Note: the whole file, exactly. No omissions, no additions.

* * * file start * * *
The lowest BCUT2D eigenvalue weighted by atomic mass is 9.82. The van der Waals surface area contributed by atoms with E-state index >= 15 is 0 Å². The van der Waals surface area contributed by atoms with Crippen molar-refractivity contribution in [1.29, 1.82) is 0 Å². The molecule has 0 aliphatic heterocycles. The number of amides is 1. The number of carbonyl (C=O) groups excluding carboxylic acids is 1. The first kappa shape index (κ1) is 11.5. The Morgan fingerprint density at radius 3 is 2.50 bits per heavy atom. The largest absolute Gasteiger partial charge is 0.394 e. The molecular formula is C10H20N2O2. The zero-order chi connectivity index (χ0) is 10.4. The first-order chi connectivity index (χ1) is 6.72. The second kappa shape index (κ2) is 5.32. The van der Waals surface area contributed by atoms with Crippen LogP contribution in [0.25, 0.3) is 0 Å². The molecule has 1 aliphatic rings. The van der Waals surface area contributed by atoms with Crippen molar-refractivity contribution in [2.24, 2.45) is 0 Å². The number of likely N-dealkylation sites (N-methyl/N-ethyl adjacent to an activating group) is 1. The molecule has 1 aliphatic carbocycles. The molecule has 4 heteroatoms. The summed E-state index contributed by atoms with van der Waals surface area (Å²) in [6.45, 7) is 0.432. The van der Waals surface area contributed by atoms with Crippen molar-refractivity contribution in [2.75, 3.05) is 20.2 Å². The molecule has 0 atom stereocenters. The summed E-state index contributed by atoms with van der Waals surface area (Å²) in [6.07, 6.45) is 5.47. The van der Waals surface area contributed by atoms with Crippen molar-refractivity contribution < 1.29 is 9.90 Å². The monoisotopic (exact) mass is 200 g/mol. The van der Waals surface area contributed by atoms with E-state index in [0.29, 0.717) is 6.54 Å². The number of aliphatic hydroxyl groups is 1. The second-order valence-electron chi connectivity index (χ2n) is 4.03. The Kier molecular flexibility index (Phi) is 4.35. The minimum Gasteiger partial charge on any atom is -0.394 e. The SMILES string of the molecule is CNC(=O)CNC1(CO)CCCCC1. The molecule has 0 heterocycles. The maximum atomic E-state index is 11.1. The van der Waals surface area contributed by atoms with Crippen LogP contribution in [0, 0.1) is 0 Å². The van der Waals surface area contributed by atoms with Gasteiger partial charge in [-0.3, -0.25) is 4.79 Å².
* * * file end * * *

The lowest BCUT2D eigenvalue weighted by atomic mass is 9.82. The van der Waals surface area contributed by atoms with E-state index >= 15 is 0 Å². The van der Waals surface area contributed by atoms with Crippen molar-refractivity contribution in [1.29, 1.82) is 0 Å². The molecule has 0 aliphatic heterocycles. The number of amides is 1. The number of carbonyl (C=O) groups excluding carboxylic acids is 1. The first kappa shape index (κ1) is 11.5. The Morgan fingerprint density at radius 3 is 2.50 bits per heavy atom. The largest absolute Gasteiger partial charge is 0.394 e. The molecular formula is C10H20N2O2. The zero-order chi connectivity index (χ0) is 10.4. The first-order chi connectivity index (χ1) is 6.72. The second kappa shape index (κ2) is 5.32. The van der Waals surface area contributed by atoms with Crippen LogP contribution in [0.25, 0.3) is 0 Å². The molecule has 1 aliphatic rings. The van der Waals surface area contributed by atoms with Crippen molar-refractivity contribution in [2.24, 2.45) is 0 Å². The number of likely N-dealkylation sites (N-methyl/N-ethyl adjacent to an activating group) is 1. The molecule has 1 aliphatic carbocycles. The molecule has 4 heteroatoms. The summed E-state index contributed by atoms with van der Waals surface area (Å²) in [6.45, 7) is 0.432. The van der Waals surface area contributed by atoms with Crippen molar-refractivity contribution in [2.75, 3.05) is 20.2 Å². The molecule has 0 atom stereocenters. The summed E-state index contributed by atoms with van der Waals surface area (Å²) in [6.07, 6.45) is 5.47. The van der Waals surface area contributed by atoms with Crippen molar-refractivity contribution < 1.29 is 9.90 Å². The monoisotopic (exact) mass is 200 g/mol. The van der Waals surface area contributed by atoms with E-state index in [0.29, 0.717) is 6.54 Å². The number of aliphatic hydroxyl groups is 1. The second-order valence-electron chi connectivity index (χ2n) is 4.03. The Kier molecular flexibility index (Phi) is 4.35. The minimum Gasteiger partial charge on any atom is -0.394 e. The SMILES string of the molecule is CNC(=O)CNC1(CO)CCCCC1. The molecule has 0 heterocycles. The maximum atomic E-state index is 11.1. The van der Waals surface area contributed by atoms with Crippen LogP contribution in [0, 0.1) is 0 Å². The van der Waals surface area contributed by atoms with Gasteiger partial charge in [-0.3, -0.25) is 4.79 Å².